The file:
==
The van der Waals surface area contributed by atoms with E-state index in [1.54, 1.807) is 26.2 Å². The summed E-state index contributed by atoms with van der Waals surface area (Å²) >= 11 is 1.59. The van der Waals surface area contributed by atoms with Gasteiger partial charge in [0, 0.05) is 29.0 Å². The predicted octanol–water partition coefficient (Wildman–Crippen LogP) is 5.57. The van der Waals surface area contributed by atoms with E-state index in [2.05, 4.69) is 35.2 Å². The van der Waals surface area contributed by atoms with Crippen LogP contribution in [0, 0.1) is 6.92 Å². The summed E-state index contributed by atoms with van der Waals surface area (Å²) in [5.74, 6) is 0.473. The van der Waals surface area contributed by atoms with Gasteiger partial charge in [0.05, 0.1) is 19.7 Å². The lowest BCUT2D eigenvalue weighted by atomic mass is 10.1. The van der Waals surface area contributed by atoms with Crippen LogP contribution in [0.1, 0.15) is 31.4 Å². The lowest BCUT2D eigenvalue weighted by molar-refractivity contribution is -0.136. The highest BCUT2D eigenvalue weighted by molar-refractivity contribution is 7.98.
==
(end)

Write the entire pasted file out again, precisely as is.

The van der Waals surface area contributed by atoms with E-state index in [1.54, 1.807) is 26.2 Å². The summed E-state index contributed by atoms with van der Waals surface area (Å²) >= 11 is 1.59. The van der Waals surface area contributed by atoms with Gasteiger partial charge in [0, 0.05) is 29.0 Å². The predicted octanol–water partition coefficient (Wildman–Crippen LogP) is 5.57. The van der Waals surface area contributed by atoms with E-state index in [2.05, 4.69) is 35.2 Å². The van der Waals surface area contributed by atoms with Crippen LogP contribution in [0, 0.1) is 6.92 Å². The summed E-state index contributed by atoms with van der Waals surface area (Å²) in [5.74, 6) is 0.473. The van der Waals surface area contributed by atoms with Gasteiger partial charge in [0.05, 0.1) is 19.7 Å². The lowest BCUT2D eigenvalue weighted by atomic mass is 10.1. The van der Waals surface area contributed by atoms with Crippen LogP contribution in [0.1, 0.15) is 31.4 Å². The lowest BCUT2D eigenvalue weighted by molar-refractivity contribution is -0.136. The highest BCUT2D eigenvalue weighted by molar-refractivity contribution is 7.98.